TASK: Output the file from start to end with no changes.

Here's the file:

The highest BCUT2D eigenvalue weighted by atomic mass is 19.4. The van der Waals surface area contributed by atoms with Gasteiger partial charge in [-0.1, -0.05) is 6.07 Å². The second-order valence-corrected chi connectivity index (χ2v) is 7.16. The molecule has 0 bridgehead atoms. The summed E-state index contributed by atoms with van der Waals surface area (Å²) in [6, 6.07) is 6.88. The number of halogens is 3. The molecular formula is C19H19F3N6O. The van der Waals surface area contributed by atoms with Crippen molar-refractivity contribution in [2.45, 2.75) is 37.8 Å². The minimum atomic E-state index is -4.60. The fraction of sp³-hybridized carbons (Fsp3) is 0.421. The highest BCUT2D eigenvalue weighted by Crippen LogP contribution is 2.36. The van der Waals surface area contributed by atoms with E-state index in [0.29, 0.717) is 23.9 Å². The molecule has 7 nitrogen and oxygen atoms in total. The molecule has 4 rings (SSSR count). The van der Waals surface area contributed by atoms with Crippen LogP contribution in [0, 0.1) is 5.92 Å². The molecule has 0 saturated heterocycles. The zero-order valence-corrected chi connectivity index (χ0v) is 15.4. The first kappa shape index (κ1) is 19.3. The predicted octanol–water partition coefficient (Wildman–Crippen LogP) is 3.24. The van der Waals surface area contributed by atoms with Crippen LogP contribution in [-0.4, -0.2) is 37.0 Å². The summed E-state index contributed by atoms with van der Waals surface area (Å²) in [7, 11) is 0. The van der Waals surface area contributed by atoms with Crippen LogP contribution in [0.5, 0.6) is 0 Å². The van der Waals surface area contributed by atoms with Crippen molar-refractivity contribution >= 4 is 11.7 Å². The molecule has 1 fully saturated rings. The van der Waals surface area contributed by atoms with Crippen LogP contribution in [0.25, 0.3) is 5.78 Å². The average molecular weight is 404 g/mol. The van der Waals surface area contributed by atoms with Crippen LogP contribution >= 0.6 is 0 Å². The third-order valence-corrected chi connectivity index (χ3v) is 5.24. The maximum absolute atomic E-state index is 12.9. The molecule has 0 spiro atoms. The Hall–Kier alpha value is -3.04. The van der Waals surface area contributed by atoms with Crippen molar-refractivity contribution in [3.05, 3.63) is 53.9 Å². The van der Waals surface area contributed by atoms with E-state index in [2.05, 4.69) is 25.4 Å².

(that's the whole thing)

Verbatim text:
The highest BCUT2D eigenvalue weighted by atomic mass is 19.4. The van der Waals surface area contributed by atoms with Gasteiger partial charge in [-0.1, -0.05) is 6.07 Å². The second-order valence-corrected chi connectivity index (χ2v) is 7.16. The molecule has 0 bridgehead atoms. The summed E-state index contributed by atoms with van der Waals surface area (Å²) in [6, 6.07) is 6.88. The number of halogens is 3. The molecular formula is C19H19F3N6O. The van der Waals surface area contributed by atoms with Crippen molar-refractivity contribution in [2.45, 2.75) is 37.8 Å². The minimum atomic E-state index is -4.60. The fraction of sp³-hybridized carbons (Fsp3) is 0.421. The highest BCUT2D eigenvalue weighted by Crippen LogP contribution is 2.36. The van der Waals surface area contributed by atoms with E-state index in [0.29, 0.717) is 23.9 Å². The molecule has 7 nitrogen and oxygen atoms in total. The molecule has 4 rings (SSSR count). The van der Waals surface area contributed by atoms with Crippen LogP contribution in [0, 0.1) is 5.92 Å². The molecule has 0 saturated heterocycles. The zero-order valence-corrected chi connectivity index (χ0v) is 15.4. The first kappa shape index (κ1) is 19.3. The predicted octanol–water partition coefficient (Wildman–Crippen LogP) is 3.24. The van der Waals surface area contributed by atoms with Crippen LogP contribution in [-0.4, -0.2) is 37.0 Å². The summed E-state index contributed by atoms with van der Waals surface area (Å²) in [7, 11) is 0. The van der Waals surface area contributed by atoms with Crippen LogP contribution in [0.5, 0.6) is 0 Å². The van der Waals surface area contributed by atoms with Crippen molar-refractivity contribution >= 4 is 11.7 Å². The molecule has 1 fully saturated rings. The van der Waals surface area contributed by atoms with Crippen LogP contribution in [0.25, 0.3) is 5.78 Å². The average molecular weight is 404 g/mol. The van der Waals surface area contributed by atoms with Crippen LogP contribution >= 0.6 is 0 Å². The third-order valence-corrected chi connectivity index (χ3v) is 5.24. The maximum absolute atomic E-state index is 12.9. The molecule has 0 spiro atoms. The Hall–Kier alpha value is -3.04. The van der Waals surface area contributed by atoms with Crippen molar-refractivity contribution in [3.05, 3.63) is 53.9 Å². The van der Waals surface area contributed by atoms with E-state index in [2.05, 4.69) is 25.4 Å².